Outstanding Academic Titles 2021: Black History Month

Enjoy these five selections from the Choice Reviews 2021 Outstanding Academic Titles list. This week we surface titles pertaining to Black History Month.

1. Vanguard: how Black women broke barriers, won the vote, and insisted on equality for all
Jones, Martha S. Basic Books, 2020

To coincide with the 100th anniversary of the 19th Amendment, Jones (Johns Hopkins Univ.), a historian and legal scholar, spotlights over 200 years of Black women’s political history and their struggle for the ballot in Vanguard. From her very own great-great-grandmother Susan Davis’s stories of voting to Stacy Abrams, Jones rigorously details how Black women created a movement and their own “spaces from which they began to tell their own stories of what it meant to call for women’s rights.” Hidden behind the banner of the 1848 Seneca Falls Convention and the white feminist women’s suffrage crusade were multitudes of Black women pushing for liberation in churches, organizations, military stations, clubs, benevolent societies, and institutions of higher learning. Women such as Maria Stewart, Jarena Lee, Mary Ann Shadd Cary, Anna Julia Cooper, Hallie Quinn Brown, Mary McLeod Bethune, Pauli Murray, Fannie Lou Hamer, Shirley Chisholm, and Kamala Harris all dealt with the brutal sting of racism and sexism, yet, linked by their shared history, leaned on one another to move forward. View on Amazon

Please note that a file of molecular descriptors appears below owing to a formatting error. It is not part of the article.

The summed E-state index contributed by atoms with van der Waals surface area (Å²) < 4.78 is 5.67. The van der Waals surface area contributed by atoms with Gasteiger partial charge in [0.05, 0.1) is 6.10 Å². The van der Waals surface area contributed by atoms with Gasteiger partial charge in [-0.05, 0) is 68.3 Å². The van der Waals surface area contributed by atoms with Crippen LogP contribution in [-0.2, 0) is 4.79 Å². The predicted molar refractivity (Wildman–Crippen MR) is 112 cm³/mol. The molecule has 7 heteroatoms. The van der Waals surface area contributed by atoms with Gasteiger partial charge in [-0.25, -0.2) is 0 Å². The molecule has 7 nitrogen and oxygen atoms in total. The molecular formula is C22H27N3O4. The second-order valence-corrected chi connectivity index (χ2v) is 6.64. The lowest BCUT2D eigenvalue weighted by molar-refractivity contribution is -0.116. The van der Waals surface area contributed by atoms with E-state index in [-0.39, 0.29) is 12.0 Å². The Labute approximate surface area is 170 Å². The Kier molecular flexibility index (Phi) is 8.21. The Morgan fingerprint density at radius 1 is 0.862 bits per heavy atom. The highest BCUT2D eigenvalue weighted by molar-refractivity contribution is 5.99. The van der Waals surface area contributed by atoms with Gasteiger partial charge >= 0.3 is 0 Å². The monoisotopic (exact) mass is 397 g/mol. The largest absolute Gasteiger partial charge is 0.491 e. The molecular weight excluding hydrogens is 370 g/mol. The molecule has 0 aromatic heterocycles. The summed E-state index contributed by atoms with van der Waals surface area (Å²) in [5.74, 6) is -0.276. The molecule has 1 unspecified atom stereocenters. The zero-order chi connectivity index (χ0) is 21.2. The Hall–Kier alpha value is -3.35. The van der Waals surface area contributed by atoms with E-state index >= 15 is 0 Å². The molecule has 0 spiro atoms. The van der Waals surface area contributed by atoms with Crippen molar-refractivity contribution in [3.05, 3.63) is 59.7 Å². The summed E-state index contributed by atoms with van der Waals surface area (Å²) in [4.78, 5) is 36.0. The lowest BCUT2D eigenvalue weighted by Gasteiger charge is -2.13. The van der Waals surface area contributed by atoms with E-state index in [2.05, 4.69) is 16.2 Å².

2. Re-membering and surviving: African American fiction of the Vietnam War
Hanshaw, Shirley A. J. Michigan State, 2021